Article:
Pecological implications of summer fog decline in the coast redwood


Published on

ecological implications of summer fog decline in the coast redwood

Published in: Technology
  • Be the first to comment

  • Be the first to like this

No Downloads
Total views
On SlideShare
From Embeds
Number of Embeds
Embeds 0
No embeds

No notes for slide

Pecological implications of summer fog decline in the coast redwood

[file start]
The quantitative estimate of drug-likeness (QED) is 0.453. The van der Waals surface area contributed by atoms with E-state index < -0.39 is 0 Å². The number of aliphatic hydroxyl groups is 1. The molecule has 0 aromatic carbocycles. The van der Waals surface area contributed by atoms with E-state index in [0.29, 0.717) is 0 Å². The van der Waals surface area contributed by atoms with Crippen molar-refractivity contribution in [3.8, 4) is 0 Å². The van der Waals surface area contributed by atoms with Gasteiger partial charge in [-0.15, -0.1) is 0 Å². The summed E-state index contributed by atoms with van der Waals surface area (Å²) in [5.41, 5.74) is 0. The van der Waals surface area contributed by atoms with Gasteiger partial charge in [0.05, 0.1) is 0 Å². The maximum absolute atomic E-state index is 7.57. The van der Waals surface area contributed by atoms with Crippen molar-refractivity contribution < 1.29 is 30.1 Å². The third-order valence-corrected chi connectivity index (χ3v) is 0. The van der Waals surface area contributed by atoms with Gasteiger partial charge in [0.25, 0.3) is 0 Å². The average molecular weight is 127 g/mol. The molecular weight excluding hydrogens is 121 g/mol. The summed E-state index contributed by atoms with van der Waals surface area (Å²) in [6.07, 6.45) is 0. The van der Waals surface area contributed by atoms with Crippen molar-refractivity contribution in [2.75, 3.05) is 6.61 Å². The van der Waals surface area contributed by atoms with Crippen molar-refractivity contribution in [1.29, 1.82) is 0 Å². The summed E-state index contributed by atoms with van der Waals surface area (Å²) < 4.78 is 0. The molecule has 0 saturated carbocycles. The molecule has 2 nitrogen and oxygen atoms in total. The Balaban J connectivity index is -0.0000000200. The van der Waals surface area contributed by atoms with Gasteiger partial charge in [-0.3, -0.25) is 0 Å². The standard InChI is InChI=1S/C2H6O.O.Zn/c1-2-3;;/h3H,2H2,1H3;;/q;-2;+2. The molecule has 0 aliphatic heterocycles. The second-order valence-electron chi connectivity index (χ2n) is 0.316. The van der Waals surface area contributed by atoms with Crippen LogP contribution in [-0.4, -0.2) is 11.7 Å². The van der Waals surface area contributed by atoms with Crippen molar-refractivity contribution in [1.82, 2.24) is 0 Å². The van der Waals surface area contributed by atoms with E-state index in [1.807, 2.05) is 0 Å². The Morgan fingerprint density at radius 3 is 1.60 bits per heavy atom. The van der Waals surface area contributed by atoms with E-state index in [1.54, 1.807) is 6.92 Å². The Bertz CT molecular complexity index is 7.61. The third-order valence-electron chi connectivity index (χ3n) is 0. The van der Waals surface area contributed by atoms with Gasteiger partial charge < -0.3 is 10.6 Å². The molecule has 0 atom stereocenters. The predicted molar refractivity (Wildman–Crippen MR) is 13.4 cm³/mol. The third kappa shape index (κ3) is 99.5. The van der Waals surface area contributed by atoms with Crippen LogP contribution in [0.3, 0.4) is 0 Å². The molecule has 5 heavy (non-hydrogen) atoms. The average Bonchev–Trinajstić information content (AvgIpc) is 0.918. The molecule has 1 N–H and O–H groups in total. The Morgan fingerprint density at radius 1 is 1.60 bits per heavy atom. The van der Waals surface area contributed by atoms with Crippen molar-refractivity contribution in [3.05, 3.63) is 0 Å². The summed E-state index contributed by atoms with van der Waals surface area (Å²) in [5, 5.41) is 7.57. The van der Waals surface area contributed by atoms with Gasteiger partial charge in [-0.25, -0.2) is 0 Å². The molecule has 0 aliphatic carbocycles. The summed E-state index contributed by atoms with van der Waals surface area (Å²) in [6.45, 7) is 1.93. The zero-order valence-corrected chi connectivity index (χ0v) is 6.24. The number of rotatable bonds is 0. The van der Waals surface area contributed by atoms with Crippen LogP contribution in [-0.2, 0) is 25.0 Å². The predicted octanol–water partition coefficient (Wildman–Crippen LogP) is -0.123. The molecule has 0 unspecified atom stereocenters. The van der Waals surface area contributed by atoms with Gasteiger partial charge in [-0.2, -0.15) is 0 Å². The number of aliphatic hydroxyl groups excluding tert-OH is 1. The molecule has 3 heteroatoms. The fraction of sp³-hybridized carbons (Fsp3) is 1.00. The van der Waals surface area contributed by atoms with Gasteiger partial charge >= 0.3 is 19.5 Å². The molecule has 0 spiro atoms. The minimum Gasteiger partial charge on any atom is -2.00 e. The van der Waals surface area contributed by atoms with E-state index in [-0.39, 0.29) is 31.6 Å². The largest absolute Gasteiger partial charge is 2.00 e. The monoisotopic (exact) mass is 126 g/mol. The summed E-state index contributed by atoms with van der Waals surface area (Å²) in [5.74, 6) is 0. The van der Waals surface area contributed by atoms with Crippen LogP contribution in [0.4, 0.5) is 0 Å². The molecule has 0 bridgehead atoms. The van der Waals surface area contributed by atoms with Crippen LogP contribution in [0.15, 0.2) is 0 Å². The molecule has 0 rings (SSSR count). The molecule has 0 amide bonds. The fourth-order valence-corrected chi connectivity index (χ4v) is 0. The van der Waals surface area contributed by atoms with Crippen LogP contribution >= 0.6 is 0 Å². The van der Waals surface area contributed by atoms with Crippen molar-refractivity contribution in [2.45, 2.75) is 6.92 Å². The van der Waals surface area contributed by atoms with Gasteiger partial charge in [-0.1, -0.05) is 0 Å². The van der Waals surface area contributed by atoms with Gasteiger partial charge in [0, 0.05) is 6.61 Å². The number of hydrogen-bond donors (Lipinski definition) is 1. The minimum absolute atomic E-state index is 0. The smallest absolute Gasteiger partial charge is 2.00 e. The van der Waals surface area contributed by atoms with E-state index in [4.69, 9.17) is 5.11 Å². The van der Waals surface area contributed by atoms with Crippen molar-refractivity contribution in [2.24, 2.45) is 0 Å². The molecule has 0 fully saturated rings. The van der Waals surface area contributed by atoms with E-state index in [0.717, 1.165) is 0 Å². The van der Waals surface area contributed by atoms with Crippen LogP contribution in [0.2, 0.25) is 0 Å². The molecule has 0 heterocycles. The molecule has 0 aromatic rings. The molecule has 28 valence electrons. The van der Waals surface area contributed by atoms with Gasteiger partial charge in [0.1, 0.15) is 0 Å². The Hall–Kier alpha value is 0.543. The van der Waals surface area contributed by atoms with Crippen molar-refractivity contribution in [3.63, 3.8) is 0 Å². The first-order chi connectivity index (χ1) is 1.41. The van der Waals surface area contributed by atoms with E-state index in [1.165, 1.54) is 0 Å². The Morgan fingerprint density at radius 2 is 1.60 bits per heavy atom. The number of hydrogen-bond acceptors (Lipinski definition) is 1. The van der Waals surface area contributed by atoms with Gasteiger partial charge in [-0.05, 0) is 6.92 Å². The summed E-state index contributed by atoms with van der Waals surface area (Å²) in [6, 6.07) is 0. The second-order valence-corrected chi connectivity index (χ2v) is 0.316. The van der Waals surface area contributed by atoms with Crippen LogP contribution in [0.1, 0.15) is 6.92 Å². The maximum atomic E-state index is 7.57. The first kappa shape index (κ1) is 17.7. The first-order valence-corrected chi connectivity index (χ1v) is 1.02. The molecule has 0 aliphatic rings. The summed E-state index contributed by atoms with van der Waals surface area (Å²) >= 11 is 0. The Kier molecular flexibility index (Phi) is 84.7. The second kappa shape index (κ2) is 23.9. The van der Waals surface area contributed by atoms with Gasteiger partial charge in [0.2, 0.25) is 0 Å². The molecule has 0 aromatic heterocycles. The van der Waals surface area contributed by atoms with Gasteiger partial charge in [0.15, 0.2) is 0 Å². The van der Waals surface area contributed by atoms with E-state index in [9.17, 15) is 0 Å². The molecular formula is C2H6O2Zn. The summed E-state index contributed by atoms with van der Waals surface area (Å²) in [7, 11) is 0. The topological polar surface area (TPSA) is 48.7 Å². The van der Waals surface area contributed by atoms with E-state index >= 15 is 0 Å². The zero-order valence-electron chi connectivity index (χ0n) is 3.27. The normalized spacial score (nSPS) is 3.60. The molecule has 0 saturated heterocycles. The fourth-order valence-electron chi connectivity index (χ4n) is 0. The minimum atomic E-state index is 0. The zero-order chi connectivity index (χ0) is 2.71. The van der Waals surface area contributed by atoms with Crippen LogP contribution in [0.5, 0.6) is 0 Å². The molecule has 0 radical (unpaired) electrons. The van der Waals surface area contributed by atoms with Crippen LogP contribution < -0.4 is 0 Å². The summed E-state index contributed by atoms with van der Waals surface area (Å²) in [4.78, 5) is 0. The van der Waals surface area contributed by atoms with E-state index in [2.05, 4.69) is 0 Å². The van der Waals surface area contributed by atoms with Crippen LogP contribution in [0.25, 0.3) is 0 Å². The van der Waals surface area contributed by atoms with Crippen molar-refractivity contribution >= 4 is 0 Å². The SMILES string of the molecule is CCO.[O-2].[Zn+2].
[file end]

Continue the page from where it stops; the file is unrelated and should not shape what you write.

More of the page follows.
1. 1. Climatic context and ecological implications of summer fog decline in the coast redwood region James A. Johnstonea,1 and Todd E. Dawsona,b a Department of Environmental Science, Policy, and Management, and b Department of Integrative Biology, University of California, Berkeley, CA 94720 Communicated by Inez Y. Fung, University of California, Berkeley, CA, January 7, 2010 (received for review August 10, 2009) Biogeographical, physiological, and paleoecological evidence sug- gests that the coast redwood [Sequoia sempervirens (D. Don) Endl.] is closely associated with the presence of summer marine fog along the Pacific coast of California. Here we present a novel record of summer fog frequency in the coast redwood region upon the basis of direct hourly measurements of cloud ceiling heights from 1951 to 2008. Our analysis shows that coastal summer fog frequency is a remarkably integrative measure of United States Pacific coastal cli- mate, with strong statistical connections to the wind-driven upwel- ling system of the California Current and the broad ocean temperature pattern known as the Pacific Decadal Oscillation. By using a long-term index of daily maximum land temperatures, we infer a 33% reduction in fog frequency since the early 20th cen- tury. We present tree physiological data suggesting that coast red- wood and other ecosystems along the United States west coast may be increasingly drought stressed under a summer climate of reduced fog frequency and greater evaporative demand. California Current ∣ clouds ∣ Pacific Decadal Oscillation ∣ Sequoia sempervirens ∣ temperature inversion The world’s eastern ocean boundaries are climatically distinc- tive zones, sharing characteristic marine and terrestrial eco- system traits. These regions lie under the influence of the subtropical anticyclones, which produce alongshore equatorward winds, driving ocean upwelling through offshore Ekman transport of surface waters. The delivery of cool, nutrient-rich water to the ocean surface from beneath provides the basis for productive marine ecosystems (1). In the overlying atmosphere, large-scale subsidence inhibits precipitation and maintains a capping low- level temperature inversion, separating the cool, humid marine boundary layer from warm, dry, descending air above. Synoptic conditions in these areas are conducive to the development of low-level stratocumulus clouds, which form just below the inver- sion base, typically several hundred meters above the sea surface (2, 3). The advection of marine stratus over land profoundly mod- erates the coastal terrestrial climate by reducing insolation and temperatures, raising humidity, and supplying water directly to the landscape (4–12). The last effect is particularly notable along the active tectonic margin defining the Pacific coast of the Amer- icas, where uplifted relief intercepts marine air and cloud moist- ure and blocks its inland penetration. Terrestrial ecosystems in these coastal cloud-inundated areas enjoy an exotic humid cli- mate within otherwise dry regional surroundings (6, 9, 13, 14). Perhaps the most famous example of a cloud-connected coast- al ecosystem is that of the iconic coast redwood [Sequoia semper- virens (D. Don) Endl.], whose natural distribution is restricted to a narrow (∼50 km) belt from ∼42°N to 36°N along the NE Pacific rim. The coast redwood is the tallest living tree species and no- tably long-lived, with some individuals exceeding 2,000 yr in age (15). S. sempervirens is one of three relict species recognized as redwoods that once inhabited broader areas of the Northern Hemisphere (16). Today each extant species occupies a narrow geographic range and a correspondingly small climatic envelope. The modern coast redwood distribution, limited to the Califor- nia Current upwelling zone, suggests a reliance on cool, humid marine conditions. Quaternary pollen evidence shows severe re- ductions in redwood populations during glacial periods (17, 18) when coastal upwelling may have been reduced (19, 20). Today, alluvial flats in west-draining canyons provide the prime habitat for the oldest and tallest redwood trees, and significant popula- tions also occupy low-elevation coastal hillslopes and ridgetops. Redwoods are watered primarily by winter rains that residually drain through steep coastal watersheds during nearly rainless summer months. Cloud presence produces strong effects on both the water relations (5, 21) and carbon balance (21) of the coast redwood. On hourly to daily time scales, cloud moisture within the canopy virtually eliminates the atmospheric water vapor pressure deficit, causing transpiration and sap flow to halt and, in some cases, re- verse direction (5). Redwoods are poor regulators of their own water use, transpiring significant quantities of water at night when no photosynthetic benefits are gained by leaving stomata open to the atmosphere (5). This behavior highlights redwood sensitivity to ambient humidity and, consequently, the presence or absence of clouds. In coastally exposed sites, the marine stratus also pro- vides significant quantities of water to coastal California forests (4, 7, 9, 10, 22) and grasslands (13), obtained primarily by drip from the canopy to the root zone (6) and to a lesser extent by direct foliar uptake (5, 23). Intraannual variations in δ18O and δ13 C of redwood tree rings show significant correlations to sum- mer low-cloud frequency over recent years (24), reflecting an in- tegrated effect on redwood physiology. Summer Climate of the NE Pacific and Northern California. The summer climatic setting of the NE Pacific is illustrated in Fig. 1. The North Pacific High is the dominant atmospheric fea- ture (Fig. 1A), contributing to a sea-land pressure gradient that drives persistent north-northwesterly winds over the coastal ocean (25). Northerly advection and upwelling push coastal sea- surface isotherms southward, producing temperatures ∼4 °C low- er than at comparable latitudes in the open Pacific. On land, a strong contrast is also evident in daily maximum near-surface temperatures (TMAX), which differ by nearly 20 °C between coast- al and inland locations (Fig. 1B and D). Over the northern Ca- lifornia coast, the inversion base typically occurs at elevations of 400–500 m (Fig. 1C), considerably lower than the prevailing to- pography of the Coast Ranges (Fig. 1D). Inland penetration of marine air is thus limited to a low-elevation coastal zone with an interior boundary defined by the inversion height and the local relief (Fig. 1D and G). Results Fog and Pacific Climate Variability. California marine stratus and fog have been studied primarily on daily time scales (3, 26–29) with aims toward forecasting for aviation and maritime activities. Author contributions: J.A.J. and T.E.D. designed research; J.A.J. performed research; J.A.J. analyzed data; and J.A.J. and T.E.D. wrote the paper. The authors declare no conflict of interest. Freely available online through the PNAS open access option. 1 To whom correspondence should be addressed. E-mail: This article contains supporting information online at 0915062107/DCSupplemental. PNAS ∣ March 9, 2010 ∣ vol. 107 ∣ no. 10 ∣ 4533–4538 GEOPHYSICSECOLOGY